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How Are Contractors Feeling About 2023?How Are Contractors Feeling About 2023?

A survey released by the American General Contractors of America indicates cautious optimism from builders for the year ahead, alongside continued concerns about supply chains and hiring.

Kaitlin N. Schuler

January 13, 2023

1 Min Read
Working construction contractor tool belt closeup featuring hammer, measuring tape and walkie talkie
Tomasz Zajda/Alamy Stock Photo

The Associated General Contractors of America (AGC) recently released its 2023 Construction Outlook National Survey, bringing plenty of positive and negative predictions for the coming year.

Builders are cautiously optimistic when it comes to infrastructure work this year thanks to federal funding, but they also expect supply chain problems and hiring difficulties to continue, according to the report. Myriad affects from COVID-19 continue to impact the industry, particularly supply chains, and it remains the top concern for builders who responded to the survey as the uncertainty has ultimately led to higher costs and lower profits for many. And with inflation and talks of a recession continuing to persist, contractors report less confidence about work in the private sector. 

“Even when we’ve had recessions or slow growth expectations for the economy, contractors are by nature optimists,” said AGC Chief Economist Ken Simonson in a webinar about the survey. “But it is notable that in nearly all of these categories, particularly on the private side, contractors have lower net positive readings or deeper negative readings than they did in previous years.”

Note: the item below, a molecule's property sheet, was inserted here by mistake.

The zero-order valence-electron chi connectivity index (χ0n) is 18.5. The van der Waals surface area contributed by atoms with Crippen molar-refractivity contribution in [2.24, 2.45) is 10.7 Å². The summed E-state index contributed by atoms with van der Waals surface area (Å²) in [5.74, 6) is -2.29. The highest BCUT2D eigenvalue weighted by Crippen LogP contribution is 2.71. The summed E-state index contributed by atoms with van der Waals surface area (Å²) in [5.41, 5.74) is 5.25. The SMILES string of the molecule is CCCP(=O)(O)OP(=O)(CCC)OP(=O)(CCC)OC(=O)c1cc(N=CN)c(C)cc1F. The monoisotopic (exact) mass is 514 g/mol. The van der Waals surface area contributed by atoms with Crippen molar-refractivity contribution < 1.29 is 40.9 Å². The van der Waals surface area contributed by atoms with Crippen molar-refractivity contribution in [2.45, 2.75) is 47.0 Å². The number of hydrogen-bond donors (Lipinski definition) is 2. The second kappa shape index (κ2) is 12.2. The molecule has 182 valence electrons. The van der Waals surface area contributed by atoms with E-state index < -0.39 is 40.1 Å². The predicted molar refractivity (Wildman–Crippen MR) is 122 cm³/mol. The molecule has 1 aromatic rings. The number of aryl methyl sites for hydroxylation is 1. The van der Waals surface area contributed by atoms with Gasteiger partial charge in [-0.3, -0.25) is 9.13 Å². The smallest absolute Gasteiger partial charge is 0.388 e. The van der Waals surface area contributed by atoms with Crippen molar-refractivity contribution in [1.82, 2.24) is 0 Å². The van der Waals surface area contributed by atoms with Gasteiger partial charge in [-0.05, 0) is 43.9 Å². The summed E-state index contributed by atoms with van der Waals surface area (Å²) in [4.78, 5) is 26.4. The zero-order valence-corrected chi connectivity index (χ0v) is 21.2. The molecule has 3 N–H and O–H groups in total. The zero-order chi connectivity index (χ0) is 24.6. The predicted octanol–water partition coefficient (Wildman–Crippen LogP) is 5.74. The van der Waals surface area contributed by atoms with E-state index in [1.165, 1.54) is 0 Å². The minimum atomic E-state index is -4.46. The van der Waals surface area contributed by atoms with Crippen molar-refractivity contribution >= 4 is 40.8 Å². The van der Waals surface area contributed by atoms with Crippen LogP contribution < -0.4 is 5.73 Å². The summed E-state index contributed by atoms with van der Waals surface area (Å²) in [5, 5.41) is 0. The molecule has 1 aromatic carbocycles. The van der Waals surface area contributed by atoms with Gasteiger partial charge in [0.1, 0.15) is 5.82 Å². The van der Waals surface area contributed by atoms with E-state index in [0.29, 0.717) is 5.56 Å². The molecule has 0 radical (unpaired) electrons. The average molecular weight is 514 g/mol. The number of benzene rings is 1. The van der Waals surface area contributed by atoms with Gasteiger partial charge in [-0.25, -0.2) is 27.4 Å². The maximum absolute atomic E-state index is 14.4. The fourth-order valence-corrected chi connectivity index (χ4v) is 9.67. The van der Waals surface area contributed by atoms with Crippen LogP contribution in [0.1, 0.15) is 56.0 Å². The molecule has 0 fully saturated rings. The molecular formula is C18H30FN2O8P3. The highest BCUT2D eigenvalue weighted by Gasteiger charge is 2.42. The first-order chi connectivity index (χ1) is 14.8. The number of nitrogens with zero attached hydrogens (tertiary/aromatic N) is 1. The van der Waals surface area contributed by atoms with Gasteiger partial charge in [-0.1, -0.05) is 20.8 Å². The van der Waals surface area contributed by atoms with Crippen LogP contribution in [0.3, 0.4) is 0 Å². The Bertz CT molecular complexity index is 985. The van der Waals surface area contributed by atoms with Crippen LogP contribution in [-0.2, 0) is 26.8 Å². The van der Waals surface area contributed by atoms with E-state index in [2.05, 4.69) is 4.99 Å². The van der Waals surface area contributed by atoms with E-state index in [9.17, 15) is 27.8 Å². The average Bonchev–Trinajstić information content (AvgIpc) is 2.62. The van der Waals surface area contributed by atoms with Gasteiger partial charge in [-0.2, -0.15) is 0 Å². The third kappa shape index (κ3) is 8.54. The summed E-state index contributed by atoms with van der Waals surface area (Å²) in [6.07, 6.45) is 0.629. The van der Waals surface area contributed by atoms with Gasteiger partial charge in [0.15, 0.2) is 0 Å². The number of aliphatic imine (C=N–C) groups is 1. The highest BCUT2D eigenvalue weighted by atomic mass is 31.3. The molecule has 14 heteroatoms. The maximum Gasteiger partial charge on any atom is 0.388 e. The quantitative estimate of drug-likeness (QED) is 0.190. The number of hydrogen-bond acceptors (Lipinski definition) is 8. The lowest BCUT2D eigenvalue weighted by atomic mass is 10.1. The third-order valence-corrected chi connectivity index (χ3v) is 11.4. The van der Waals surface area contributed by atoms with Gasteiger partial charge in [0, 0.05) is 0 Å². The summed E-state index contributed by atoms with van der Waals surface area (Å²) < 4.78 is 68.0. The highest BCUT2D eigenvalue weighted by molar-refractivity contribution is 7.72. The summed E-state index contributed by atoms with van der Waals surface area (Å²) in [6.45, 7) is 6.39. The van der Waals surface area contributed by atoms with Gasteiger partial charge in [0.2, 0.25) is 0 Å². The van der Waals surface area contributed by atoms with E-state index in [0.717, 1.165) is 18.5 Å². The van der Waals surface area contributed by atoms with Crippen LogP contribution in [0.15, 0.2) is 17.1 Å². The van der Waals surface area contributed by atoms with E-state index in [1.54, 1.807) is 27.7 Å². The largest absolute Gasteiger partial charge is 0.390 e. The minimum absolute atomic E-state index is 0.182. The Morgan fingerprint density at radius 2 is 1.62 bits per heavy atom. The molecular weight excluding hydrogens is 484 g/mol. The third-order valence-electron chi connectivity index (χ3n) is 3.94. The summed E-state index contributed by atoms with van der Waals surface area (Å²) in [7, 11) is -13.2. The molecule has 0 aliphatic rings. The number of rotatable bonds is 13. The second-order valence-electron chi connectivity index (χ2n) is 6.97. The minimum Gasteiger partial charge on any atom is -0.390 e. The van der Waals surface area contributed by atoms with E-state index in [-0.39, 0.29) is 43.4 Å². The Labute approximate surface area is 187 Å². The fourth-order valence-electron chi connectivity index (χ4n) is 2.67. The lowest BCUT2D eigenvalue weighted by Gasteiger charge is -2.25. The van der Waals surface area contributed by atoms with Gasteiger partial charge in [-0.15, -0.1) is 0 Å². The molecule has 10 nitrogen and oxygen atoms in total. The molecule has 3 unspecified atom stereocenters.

Read the full article from Construction Dive for more key takeaways and predictions from the 2023 survey. 

About the Author(s)

Kaitlin N. Schuler

Editor, Infrastructure & Construction, Informa Markets

Kaitlin Schuler has nearly a decade of experience as an editor and journalist. Prior to joining Informa, Schuler served as special projects editor for Professional Remodeler magazine and, previously, editor for the American Nuclear Society. She earned a master's in journalism from the Medill School of Journalism at Northwestern University, and a bachelor's in English from the University of Michigan. She now resides in southwest Michigan with her fiancé and 12-year-old cat. 

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